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The Serious Quest for Totally Addictive Digital Fun : Forget The Novel, Ditch That Screenplay. The Ultimate Break in the '90s is Writing the Perfect Video Game.

December 19, 1993|Michael Walker | Michael Walker is a regular contributor to this magazine. In his last story, he reviewed San Diego rock culture.

"WE GOT BOGIES!"

Jon Horsley, a genial 29-year-old computer-game producer, watches as a swarm of Drak-sai assault ships blasts the bejesus out of StarBase BRAVO on the giant-screen TV in front of him.

"The Drak-sai are these aliens way off in a distant galaxy," Horsley explains as the meticulously rendered StarBase BRAVO, a gyroscope-shaped space station, dreamily fragments in a zero-gravity explosion. "And, um, they are a very predatory culture, and they have this big Sun Dagger that they drag around which destroys the suns of these systems--in this case Earth--and leaves them there in sort of the cold emptiness of space to die, which pretty much brings everyone to their knees. The player is this hotshot pilot who, of course, is the last chance to save Earth, and he's got this hotshot plane called the FireWing, and he and his commander go on missions designed to hurt the Drak-sai." Horsley shrugs. "It's supposed to be a pretty powerful experience."

A powerful experience that will take Horsley and a four-member team of computer artists and programmers almost a year to perfect. But on this sparkling May morning in Palo Alto, Horsley is scrutinizing the game's opening act, a preview that gives players an overview of the space war they are about to engage in. Horsley's enemy, however, is time. His employer, Crystal Dynamics Inc., an upstart Silicon Valley video-game company, wants Total Eclipse ready in time for this Christmas season.

On the screen, attacking Drak-sai fighters swoop down and fold their wings under their fuselages, a maneuver that resembles a bodybuilder flexing his latissimus dorsi. "The Arnold ships," Horsley chuckles as huge shards of the hapless StarBase BRAVO go flying again. Suddenly, the images freeze; the screen goes black. Horsley shrugs some more. "It crashed," he says.

His nonchalance aside, Horsley and his team are under blinding pressure to ready a preliminary version of Total Eclipse for presentation at the Consumer Electronics Show in Chicago, just a week away. Troy Gillette, 29, one of the game's programmers, recently set a company record by working 36 hours straight, and fellow programmer Eric Knopp, 28, and artists Dan Colon, 30, and Suzanne Dougherty, 29, are likewise bleary. The stakes are enormous. The show is the last chance to show off the game to retailers before they place orders for the crucial Christmas selling season. And because Total Eclipse is a new game released by a new company, it risks being overshadowed by entrenched titles such as the phenomenally successful Sonic the Hedgehog and Super Mario Bros. series.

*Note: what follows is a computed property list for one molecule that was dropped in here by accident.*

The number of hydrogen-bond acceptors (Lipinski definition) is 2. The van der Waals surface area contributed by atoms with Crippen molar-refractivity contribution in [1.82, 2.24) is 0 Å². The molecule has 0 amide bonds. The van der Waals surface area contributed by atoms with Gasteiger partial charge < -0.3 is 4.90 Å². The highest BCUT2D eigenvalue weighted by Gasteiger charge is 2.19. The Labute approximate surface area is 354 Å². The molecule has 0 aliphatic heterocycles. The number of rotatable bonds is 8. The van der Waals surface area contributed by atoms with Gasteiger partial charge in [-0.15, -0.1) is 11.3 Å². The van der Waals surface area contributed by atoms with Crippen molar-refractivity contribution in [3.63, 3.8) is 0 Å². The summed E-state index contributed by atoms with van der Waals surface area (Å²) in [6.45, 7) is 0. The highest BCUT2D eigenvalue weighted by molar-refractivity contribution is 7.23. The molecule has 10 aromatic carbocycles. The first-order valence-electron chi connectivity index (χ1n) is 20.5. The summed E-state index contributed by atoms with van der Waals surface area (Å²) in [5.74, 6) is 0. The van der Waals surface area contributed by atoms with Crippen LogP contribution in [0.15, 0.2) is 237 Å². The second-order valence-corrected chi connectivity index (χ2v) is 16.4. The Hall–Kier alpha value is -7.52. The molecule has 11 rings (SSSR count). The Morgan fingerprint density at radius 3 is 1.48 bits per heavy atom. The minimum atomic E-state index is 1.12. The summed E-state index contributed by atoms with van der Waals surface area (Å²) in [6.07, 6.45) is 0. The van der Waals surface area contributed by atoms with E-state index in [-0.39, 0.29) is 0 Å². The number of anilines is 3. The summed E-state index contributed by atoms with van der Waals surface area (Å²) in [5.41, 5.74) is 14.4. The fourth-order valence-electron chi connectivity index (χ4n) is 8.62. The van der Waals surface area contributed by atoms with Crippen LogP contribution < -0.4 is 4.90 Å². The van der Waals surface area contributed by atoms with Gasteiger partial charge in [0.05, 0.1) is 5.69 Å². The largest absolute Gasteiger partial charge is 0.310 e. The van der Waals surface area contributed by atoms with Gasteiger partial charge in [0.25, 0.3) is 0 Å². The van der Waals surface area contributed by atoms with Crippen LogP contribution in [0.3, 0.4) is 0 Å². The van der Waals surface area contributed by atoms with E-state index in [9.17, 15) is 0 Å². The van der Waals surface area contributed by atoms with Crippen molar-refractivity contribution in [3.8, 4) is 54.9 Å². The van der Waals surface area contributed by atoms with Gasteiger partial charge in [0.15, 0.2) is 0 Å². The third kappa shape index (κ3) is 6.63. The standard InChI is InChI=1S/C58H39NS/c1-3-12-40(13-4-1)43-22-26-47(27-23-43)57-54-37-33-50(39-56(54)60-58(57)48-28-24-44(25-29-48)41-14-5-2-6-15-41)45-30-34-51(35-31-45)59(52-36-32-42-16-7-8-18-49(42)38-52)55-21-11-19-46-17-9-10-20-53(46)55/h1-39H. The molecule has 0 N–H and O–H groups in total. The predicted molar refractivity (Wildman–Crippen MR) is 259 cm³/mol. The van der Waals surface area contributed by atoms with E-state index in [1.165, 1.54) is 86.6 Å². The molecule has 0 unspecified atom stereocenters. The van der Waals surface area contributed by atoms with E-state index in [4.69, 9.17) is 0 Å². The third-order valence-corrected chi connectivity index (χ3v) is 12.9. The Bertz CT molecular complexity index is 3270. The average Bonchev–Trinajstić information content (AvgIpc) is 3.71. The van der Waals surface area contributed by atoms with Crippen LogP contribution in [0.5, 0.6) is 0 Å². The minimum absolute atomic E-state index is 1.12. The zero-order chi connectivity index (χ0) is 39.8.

Then again, the possible payoff makes a few all-nighters seem inconsequential. The video-game industry, left for dead after the crash of Atari in 1983, has resurrected itself completely, thanks largely to the astonishingly shrewd U.S. arm of Nintendo Co. U.S. sales of home video-game software--the cartridges or disks containing the games--catapulted from $48 million in 1985 to $3.4 billion in 1992. In 1993 alone, Americans will spend about $6.8 billion purchasing nearly 100 million games and 20 million game players. According to David Sheff in "Game Over," his exhaustive history of the Nintendo juggernaut, that company's pre-tax profits in the early '90s have routinely topped $1 billion a year, as much as all the American movie studios combined.

Not that Hollywood hasn't taken notice. Faced with whipsawing revenues and stagnant movie attendance, the industry is actively striking alliances with game makers, licensing digitized footage from hits like "Jurassic Park" that is used in cross-promoted video games. Long-term, some analysts see the studios merging with the software side of the game industry as a hedge against the day when movies, records and video games blend into synergistic grist for the home-entertainment mill.

"That's why you see people like Mike Ovitz taking meetings in Silicon Valley," says Valerie Hennigan, marketing manager for Infotainment World, a San Mateo-based publisher of video-game magazines. "Everybody is waking up to the fact that those who control the software are going to win."

Crystal Dynamics became a symbol of this Hollywood/Silicon Valley romance last summer when Strauss Zelnick, president of 20th Century Fox, left the studio to head the company--a remarkable leap of faith since Crystal Dynamics then employed only 28 people and had yet to sell, or even complete, a single game.

"I'm sure there was a bit of trepidation of what a Hollywood person would do," says Zelnick, a 35-year-old Harvard MBA. "But we're focused on the entertainment business, and in that way, it's a good fit."

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